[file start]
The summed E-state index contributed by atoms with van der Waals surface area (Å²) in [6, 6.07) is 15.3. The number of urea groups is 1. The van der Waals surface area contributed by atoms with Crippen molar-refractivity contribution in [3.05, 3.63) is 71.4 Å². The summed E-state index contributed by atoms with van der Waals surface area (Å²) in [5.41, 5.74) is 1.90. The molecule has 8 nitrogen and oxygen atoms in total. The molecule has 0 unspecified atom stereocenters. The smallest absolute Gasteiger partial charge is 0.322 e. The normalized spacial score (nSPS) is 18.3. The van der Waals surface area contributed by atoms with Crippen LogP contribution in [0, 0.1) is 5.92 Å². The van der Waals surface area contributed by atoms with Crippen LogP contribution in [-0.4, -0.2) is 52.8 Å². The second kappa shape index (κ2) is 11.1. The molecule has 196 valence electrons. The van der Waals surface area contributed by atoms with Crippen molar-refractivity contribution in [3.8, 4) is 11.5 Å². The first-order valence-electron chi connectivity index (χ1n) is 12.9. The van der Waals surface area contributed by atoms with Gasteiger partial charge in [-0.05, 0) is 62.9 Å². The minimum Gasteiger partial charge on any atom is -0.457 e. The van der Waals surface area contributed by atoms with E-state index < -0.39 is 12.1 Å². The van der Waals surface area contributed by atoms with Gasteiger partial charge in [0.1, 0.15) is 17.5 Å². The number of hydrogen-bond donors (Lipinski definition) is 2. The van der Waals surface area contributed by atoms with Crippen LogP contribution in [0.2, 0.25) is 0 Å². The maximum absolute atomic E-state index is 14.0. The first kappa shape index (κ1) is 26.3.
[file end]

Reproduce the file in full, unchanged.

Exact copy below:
The summed E-state index contributed by atoms with van der Waals surface area (Å²) in [6, 6.07) is 15.3. The number of urea groups is 1. The van der Waals surface area contributed by atoms with Crippen molar-refractivity contribution in [3.05, 3.63) is 71.4 Å². The summed E-state index contributed by atoms with van der Waals surface area (Å²) in [5.41, 5.74) is 1.90. The molecule has 8 nitrogen and oxygen atoms in total. The molecule has 0 unspecified atom stereocenters. The smallest absolute Gasteiger partial charge is 0.322 e. The normalized spacial score (nSPS) is 18.3. The van der Waals surface area contributed by atoms with Crippen LogP contribution in [0, 0.1) is 5.92 Å². The van der Waals surface area contributed by atoms with Crippen LogP contribution in [-0.4, -0.2) is 52.8 Å². The second kappa shape index (κ2) is 11.1. The molecule has 196 valence electrons. The van der Waals surface area contributed by atoms with Crippen molar-refractivity contribution in [3.8, 4) is 11.5 Å². The first-order valence-electron chi connectivity index (χ1n) is 12.9. The van der Waals surface area contributed by atoms with Gasteiger partial charge in [-0.05, 0) is 62.9 Å². The minimum Gasteiger partial charge on any atom is -0.457 e. The van der Waals surface area contributed by atoms with E-state index < -0.39 is 12.1 Å². The van der Waals surface area contributed by atoms with Gasteiger partial charge in [0.1, 0.15) is 17.5 Å². The number of hydrogen-bond donors (Lipinski definition) is 2. The van der Waals surface area contributed by atoms with Crippen LogP contribution in [0.2, 0.25) is 0 Å². The maximum absolute atomic E-state index is 14.0. The first kappa shape index (κ1) is 26.3.